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Theory of Intelligent Design, the best explanation of Origins » Intelligent Design » Neurology » Speech and the Brain

Speech and the Brain

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1 Speech and the Brain on Sat Apr 02, 2016 4:04 pm


Speech and the Brain

Dr. C. George Boeree


The brain is divided into two halves, a left hemisphere and a right hemisphere.  This is called lateralization, and applies to any animal further up the evolutionary tree than, say, a worm.  In animals that are particularly vocal, such as canaries, dolphins, and chimpanzees, it seems that one hemisphere or another is dedicated to controlling those behaviors and the responses to them.  

In human beings, it is the left hemisphere that usually contains the specialized language areas.  While this holds true for 97% of right-handed people, about 19% of left-handed people have their language areas in the right hemisphere and as many as 68% of them have some language abilities in both the left and the right hemispheres.

Lateralization was first discovered in the 1800's by physicians (such as Broca and Wernicke, who we will discuss in a bit) who did autopsies on patients who had had several language difficulties before their deaths.  These physicians found damage to particular areas of the brain now named after them, and these areas were consistently on the left hemisphere. 

These discoveries were later confirmed in the 1950's by researchers, such as Wilder Penfield and Herbert Jasper.  Brain surgery is normally done using only local anesthesia.  The patient is sedated but not unconscious.  This is done in part in order to be able to keep tabs on the patient's experiences.  Penfield and Jasper took advantage of these patients (with their permission, of course) and stimulated certain areas electrically.  When asked questions, the patients were unable to reply during te stimulation of the left hemisphere, but had no problem responding during stimulation of  the right hemisphere.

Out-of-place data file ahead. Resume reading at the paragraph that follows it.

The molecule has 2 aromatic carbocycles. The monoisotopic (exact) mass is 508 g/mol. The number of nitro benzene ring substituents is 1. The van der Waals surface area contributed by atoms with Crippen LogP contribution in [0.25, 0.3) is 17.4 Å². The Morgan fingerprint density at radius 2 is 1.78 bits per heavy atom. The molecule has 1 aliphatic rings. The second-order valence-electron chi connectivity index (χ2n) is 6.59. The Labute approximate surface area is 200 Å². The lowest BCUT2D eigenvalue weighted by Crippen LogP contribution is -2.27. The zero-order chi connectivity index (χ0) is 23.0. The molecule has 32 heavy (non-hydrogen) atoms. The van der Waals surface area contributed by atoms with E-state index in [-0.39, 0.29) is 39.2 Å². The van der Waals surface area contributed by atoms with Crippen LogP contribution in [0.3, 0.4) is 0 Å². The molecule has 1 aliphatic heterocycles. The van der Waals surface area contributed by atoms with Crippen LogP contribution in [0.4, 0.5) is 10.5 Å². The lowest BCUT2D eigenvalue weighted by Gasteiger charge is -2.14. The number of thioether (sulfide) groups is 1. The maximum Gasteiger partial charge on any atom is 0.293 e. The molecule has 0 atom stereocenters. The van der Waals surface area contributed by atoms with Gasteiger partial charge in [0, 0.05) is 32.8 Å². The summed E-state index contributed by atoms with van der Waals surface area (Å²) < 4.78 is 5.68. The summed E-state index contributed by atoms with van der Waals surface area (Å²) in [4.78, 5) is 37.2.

In the 1960's, another, rather bizarre, set of experiments involved using sodium amytal, a very fast-acting anesthetic.  Researchers were able to put one or the other hemisphere of volunteers to sleep by injecting the anesthetic into either the right or left carotid artery (which supply blood to the same-side hemispheres).  Lo and behold, the patients who had the left hemisphere put to sleep did not respond to questions!